In the parable of the talents Jesus reminds us that the Master will inevitably return. In that day, God's blessings will abound for those who retain their faith, but for those whose faith is but a distant memory, there is nothing but weeping and gnashing of teeth.
v14. The statement, "again it will be like", is probably a shorthand way of saying "for the kingdom of heaven will be like (can be compared to the situation where) a man, going on a journey", leaves his assets with three associates, expecting to return and share in the profits.
v15. A talent is a variable, but worth something like six thousand denarii, $300,000. Numerous meanings are suggested for the "talent", eg. God-given resources, the gifts of the Spirit, etc. The trouble is, this parable is not an allegory and should not be interpreted like one.
v16-18. The faithful associates put the money to work, in the sense of using it in a business enterprise. The faithless associate buries it out of fear, laziness or plain nastiness.
v19-23. After a long time the master returns. The faithful associates, given graded resources comparable to their abilities, are equally rewarded with greater responsibilities and receive the master's "well done."
v24-25. On the surface, the third associate does seem to act carefully and with respect, even diligence, toward the master. Of course, it could be argued that his actions, in a sense, accused the master of being grasping. If he increases the master's capital he will not share in any of it, while if he loses any of the capital he will be held responsible. So, out of spite, he gives the master back what belonged to him, no more and no less.
v26-27. It could be argue that the third associate virtually condemns himself. He could have easily put the talent out on loan and so gained some income for the master. To act with such spite toward a "hard" master is only asking for trouble. It's worth noting that in New Testament times the distinction between "interest" and "usury" was well understood. Even Roman law set a maximum rate of 12%.
v28. The faithless associate loses his talent, along with everything else.
v29. This verse serves to apply the parable. Its logic is anything but logical to a Western mindset - God can add something to a full vessel, but adds nothing to an empty one. Joel Marcus explains the point nicely for the Western mindset; "if a person takes a tiny step toward God, God will more than match this movement." Of course, the opposite also applies. So, the person who has accomplished, who holds firmly to God's promises in Christ, that person will possess those promises in abundance.
v30. Jesus concludes with the language of judgment, of a coming day of reckoning.
The parable of the talents, particularly v29, is applied in many and various ways. For example, Willoughby Allen says the parable concerns the spiritual opportunities available to believers, and the use made of them. "The man who had ten talents had his chance and used it. He deserved encouragement. The man who had buried his talent had missed his chance. It was therefore withdrawn from him." Dick France says the "parable takes up the question which that of the bridesmaids left unanswered: what is readiness? It is not a matter of passively waiting, but of responsible activity, producing results which the coming master can see and approve. For the period of waiting was not intended to be an empty, meaningless delay, but a period of opportunity to put to good use the talents entrusted to his slaves." Frank Gaebelein says "the parable insists that the watchfulness that must mark all Jesus' disciples does not lead to passivity, but to doing one's duty, to growing, to husbanding and developing the resources God entrusts to us, 'till after a long time' the master returns and settles accounts."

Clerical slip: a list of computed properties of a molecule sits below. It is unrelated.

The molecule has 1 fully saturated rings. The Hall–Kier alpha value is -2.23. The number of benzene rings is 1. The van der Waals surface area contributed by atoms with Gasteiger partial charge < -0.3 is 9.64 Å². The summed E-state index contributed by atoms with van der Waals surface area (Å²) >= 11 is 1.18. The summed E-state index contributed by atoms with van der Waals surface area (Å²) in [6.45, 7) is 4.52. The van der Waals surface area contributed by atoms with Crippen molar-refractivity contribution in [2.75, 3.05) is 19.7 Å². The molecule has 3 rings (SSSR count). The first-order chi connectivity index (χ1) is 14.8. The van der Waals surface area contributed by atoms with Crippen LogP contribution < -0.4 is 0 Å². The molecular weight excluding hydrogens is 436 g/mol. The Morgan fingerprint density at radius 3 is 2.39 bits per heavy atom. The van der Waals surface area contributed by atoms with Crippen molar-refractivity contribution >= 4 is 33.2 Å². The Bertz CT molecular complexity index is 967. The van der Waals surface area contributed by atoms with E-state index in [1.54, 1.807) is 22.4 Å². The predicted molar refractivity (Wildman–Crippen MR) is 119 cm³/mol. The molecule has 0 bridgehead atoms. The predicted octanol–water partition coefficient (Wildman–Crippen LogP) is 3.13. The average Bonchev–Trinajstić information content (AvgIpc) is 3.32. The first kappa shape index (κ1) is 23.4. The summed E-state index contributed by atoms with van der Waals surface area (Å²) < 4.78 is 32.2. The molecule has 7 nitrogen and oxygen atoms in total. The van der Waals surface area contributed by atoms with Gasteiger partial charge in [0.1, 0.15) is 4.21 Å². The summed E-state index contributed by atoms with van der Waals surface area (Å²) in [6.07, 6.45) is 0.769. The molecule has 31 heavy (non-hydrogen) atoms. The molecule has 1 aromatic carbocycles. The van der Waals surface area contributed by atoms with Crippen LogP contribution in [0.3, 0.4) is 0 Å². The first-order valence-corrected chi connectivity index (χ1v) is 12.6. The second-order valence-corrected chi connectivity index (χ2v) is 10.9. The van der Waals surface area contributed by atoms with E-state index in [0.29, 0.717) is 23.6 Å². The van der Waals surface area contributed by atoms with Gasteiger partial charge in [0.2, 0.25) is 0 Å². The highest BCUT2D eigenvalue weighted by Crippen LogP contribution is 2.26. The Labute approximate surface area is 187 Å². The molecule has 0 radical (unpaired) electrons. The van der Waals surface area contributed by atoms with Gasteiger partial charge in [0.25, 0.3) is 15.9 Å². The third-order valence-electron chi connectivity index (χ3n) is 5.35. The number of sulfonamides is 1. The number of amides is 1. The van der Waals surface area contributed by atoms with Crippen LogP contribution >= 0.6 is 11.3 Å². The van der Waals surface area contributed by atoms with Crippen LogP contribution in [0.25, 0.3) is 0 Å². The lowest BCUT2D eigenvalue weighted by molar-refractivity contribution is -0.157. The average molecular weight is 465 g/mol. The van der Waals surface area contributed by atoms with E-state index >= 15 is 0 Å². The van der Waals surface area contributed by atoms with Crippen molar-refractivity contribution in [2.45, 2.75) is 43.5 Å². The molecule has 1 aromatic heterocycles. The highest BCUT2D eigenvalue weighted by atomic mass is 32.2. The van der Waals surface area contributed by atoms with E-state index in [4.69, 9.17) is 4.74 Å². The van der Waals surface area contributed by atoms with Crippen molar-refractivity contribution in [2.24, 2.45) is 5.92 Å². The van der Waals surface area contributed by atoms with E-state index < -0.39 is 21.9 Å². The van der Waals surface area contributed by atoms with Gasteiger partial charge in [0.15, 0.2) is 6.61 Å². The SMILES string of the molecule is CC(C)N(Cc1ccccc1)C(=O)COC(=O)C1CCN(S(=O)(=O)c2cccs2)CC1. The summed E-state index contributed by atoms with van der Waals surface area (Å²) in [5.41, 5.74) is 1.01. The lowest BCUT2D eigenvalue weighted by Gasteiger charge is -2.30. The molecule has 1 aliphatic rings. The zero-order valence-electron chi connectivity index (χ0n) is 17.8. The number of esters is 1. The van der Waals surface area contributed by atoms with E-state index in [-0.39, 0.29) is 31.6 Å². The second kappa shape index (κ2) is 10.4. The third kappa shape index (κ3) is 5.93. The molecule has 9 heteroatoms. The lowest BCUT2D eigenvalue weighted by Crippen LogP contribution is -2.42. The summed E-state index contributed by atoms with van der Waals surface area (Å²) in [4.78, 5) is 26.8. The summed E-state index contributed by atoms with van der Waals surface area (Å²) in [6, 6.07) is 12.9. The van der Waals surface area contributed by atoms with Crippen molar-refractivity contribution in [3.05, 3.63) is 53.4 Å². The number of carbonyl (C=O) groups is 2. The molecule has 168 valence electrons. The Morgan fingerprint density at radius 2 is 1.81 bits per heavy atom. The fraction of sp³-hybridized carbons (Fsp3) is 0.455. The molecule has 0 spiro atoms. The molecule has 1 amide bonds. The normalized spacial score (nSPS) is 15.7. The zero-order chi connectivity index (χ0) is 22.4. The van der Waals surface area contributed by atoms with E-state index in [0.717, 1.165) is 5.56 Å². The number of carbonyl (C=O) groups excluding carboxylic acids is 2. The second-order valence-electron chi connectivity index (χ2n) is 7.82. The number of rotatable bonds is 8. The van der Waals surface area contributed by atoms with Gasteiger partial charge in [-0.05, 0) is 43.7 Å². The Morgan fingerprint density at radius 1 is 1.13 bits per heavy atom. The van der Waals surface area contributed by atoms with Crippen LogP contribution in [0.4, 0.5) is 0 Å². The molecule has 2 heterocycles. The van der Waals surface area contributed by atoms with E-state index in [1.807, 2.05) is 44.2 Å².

I have to say I like all these ideas, they are true, but they probably don't represent the teaching of this parable. Just take a look at the parable for a moment; what's it all about? Isn't it about the settling of accounts? It's not about what goes on while the master is away, but what happens when he gets back. This is a good news, bad news story; a reward and punishment story. The parable is all about God's eternal reign bursting in upon at this very moment and the settling of accounts that will soon take place.
In verse twenty nine Matthew has helped us out by reproducing a saying of Jesus which serves to focus our thinking. When God settles our accounts, its the full glass that gets topped up with God's blessings, not the empty one; the empty one is sucked dry. This image doesn't actually work for a Western mindset, but the point is simple enough, the person who "has", who hold firmly to God's promises in Christ with all their doubts and fears, the faith as small as a mustard seed, it is that person who fully receives God's promises on the day when he settles the accounts.
I will let Emily Dickinson sum it up for us; "As if I asked a common Alms, And in my wondering hand, A stranger pressed a Kingdom, And I, bewildered, stand."
1. Does the "talent" represent anything?
2. What is the situation represented by the third servant?
3. Discuss the proposition that the third servant's failure had more to do with his attitude toward the master than his management of his "talent", ie. his problem was faded faith, not failed works.